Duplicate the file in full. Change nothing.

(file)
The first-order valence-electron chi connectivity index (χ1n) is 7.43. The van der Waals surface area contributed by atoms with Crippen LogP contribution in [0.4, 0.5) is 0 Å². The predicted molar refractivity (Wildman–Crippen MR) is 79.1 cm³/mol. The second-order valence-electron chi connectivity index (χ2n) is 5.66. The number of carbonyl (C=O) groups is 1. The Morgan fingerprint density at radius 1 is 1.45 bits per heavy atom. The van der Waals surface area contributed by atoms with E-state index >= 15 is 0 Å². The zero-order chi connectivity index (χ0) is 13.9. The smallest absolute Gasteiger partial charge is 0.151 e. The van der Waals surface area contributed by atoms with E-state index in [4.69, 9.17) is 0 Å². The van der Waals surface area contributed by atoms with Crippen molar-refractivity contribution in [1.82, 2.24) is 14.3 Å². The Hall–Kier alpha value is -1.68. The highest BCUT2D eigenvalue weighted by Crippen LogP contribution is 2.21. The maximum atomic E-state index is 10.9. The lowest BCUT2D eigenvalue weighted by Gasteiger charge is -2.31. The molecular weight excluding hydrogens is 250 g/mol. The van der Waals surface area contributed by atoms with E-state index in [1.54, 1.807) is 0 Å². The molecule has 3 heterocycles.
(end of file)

The first-order valence-electron chi connectivity index (χ1n) is 7.43. The van der Waals surface area contributed by atoms with Crippen LogP contribution in [0.4, 0.5) is 0 Å². The predicted molar refractivity (Wildman–Crippen MR) is 79.1 cm³/mol. The second-order valence-electron chi connectivity index (χ2n) is 5.66. The number of carbonyl (C=O) groups is 1. The Morgan fingerprint density at radius 1 is 1.45 bits per heavy atom. The van der Waals surface area contributed by atoms with E-state index >= 15 is 0 Å². The zero-order chi connectivity index (χ0) is 13.9. The smallest absolute Gasteiger partial charge is 0.151 e. The van der Waals surface area contributed by atoms with E-state index in [4.69, 9.17) is 0 Å². The van der Waals surface area contributed by atoms with Crippen molar-refractivity contribution in [1.82, 2.24) is 14.3 Å². The Hall–Kier alpha value is -1.68. The highest BCUT2D eigenvalue weighted by Crippen LogP contribution is 2.21. The maximum atomic E-state index is 10.9. The lowest BCUT2D eigenvalue weighted by Gasteiger charge is -2.31. The molecular weight excluding hydrogens is 250 g/mol. The van der Waals surface area contributed by atoms with E-state index in [1.54, 1.807) is 0 Å². The molecule has 3 heterocycles.